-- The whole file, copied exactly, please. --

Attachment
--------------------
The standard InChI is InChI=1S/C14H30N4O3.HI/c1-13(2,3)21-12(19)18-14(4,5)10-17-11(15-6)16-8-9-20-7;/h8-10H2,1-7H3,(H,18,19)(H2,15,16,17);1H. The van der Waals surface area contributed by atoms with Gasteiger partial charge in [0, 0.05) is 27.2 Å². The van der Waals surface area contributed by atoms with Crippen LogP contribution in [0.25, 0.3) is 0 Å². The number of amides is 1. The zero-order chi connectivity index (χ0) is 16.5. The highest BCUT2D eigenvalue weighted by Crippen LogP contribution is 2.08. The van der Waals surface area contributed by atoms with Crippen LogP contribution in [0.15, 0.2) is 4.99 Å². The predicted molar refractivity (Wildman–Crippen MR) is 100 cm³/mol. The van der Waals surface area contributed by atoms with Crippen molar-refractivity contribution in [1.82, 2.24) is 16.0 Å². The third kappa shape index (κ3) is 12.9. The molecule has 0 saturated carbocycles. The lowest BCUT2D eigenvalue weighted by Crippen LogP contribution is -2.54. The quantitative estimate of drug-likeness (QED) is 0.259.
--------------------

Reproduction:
The standard InChI is InChI=1S/C14H30N4O3.HI/c1-13(2,3)21-12(19)18-14(4,5)10-17-11(15-6)16-8-9-20-7;/h8-10H2,1-7H3,(H,18,19)(H2,15,16,17);1H. The van der Waals surface area contributed by atoms with Gasteiger partial charge in [0, 0.05) is 27.2 Å². The van der Waals surface area contributed by atoms with Crippen LogP contribution in [0.25, 0.3) is 0 Å². The number of amides is 1. The zero-order chi connectivity index (χ0) is 16.5. The highest BCUT2D eigenvalue weighted by Crippen LogP contribution is 2.08. The van der Waals surface area contributed by atoms with Crippen LogP contribution in [0.15, 0.2) is 4.99 Å². The predicted molar refractivity (Wildman–Crippen MR) is 100 cm³/mol. The van der Waals surface area contributed by atoms with Crippen molar-refractivity contribution in [1.82, 2.24) is 16.0 Å². The third kappa shape index (κ3) is 12.9. The molecule has 0 saturated carbocycles. The lowest BCUT2D eigenvalue weighted by Crippen LogP contribution is -2.54. The quantitative estimate of drug-likeness (QED) is 0.259.